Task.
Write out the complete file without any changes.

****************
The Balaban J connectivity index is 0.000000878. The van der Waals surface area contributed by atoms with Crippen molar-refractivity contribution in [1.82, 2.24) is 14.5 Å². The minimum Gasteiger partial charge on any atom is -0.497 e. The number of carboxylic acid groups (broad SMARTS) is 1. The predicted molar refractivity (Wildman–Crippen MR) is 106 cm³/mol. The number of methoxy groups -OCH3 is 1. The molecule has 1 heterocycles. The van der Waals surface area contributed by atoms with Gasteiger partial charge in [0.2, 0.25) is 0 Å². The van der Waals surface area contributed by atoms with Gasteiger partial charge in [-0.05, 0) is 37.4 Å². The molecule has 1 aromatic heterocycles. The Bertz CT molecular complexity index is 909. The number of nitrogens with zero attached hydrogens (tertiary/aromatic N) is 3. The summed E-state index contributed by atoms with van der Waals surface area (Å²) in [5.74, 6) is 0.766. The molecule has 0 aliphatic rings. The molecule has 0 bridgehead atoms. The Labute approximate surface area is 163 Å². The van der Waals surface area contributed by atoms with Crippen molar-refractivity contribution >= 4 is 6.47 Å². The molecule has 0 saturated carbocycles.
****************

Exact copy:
The Balaban J connectivity index is 0.000000878. The van der Waals surface area contributed by atoms with Crippen molar-refractivity contribution in [1.82, 2.24) is 14.5 Å². The minimum Gasteiger partial charge on any atom is -0.497 e. The number of carboxylic acid groups (broad SMARTS) is 1. The predicted molar refractivity (Wildman–Crippen MR) is 106 cm³/mol. The number of methoxy groups -OCH3 is 1. The molecule has 1 heterocycles. The van der Waals surface area contributed by atoms with Gasteiger partial charge in [0.2, 0.25) is 0 Å². The van der Waals surface area contributed by atoms with Gasteiger partial charge in [-0.05, 0) is 37.4 Å². The molecule has 1 aromatic heterocycles. The Bertz CT molecular complexity index is 909. The number of nitrogens with zero attached hydrogens (tertiary/aromatic N) is 3. The summed E-state index contributed by atoms with van der Waals surface area (Å²) in [5.74, 6) is 0.766. The molecule has 0 aliphatic rings. The molecule has 0 bridgehead atoms. The Labute approximate surface area is 163 Å². The van der Waals surface area contributed by atoms with Crippen molar-refractivity contribution >= 4 is 6.47 Å². The molecule has 0 saturated carbocycles.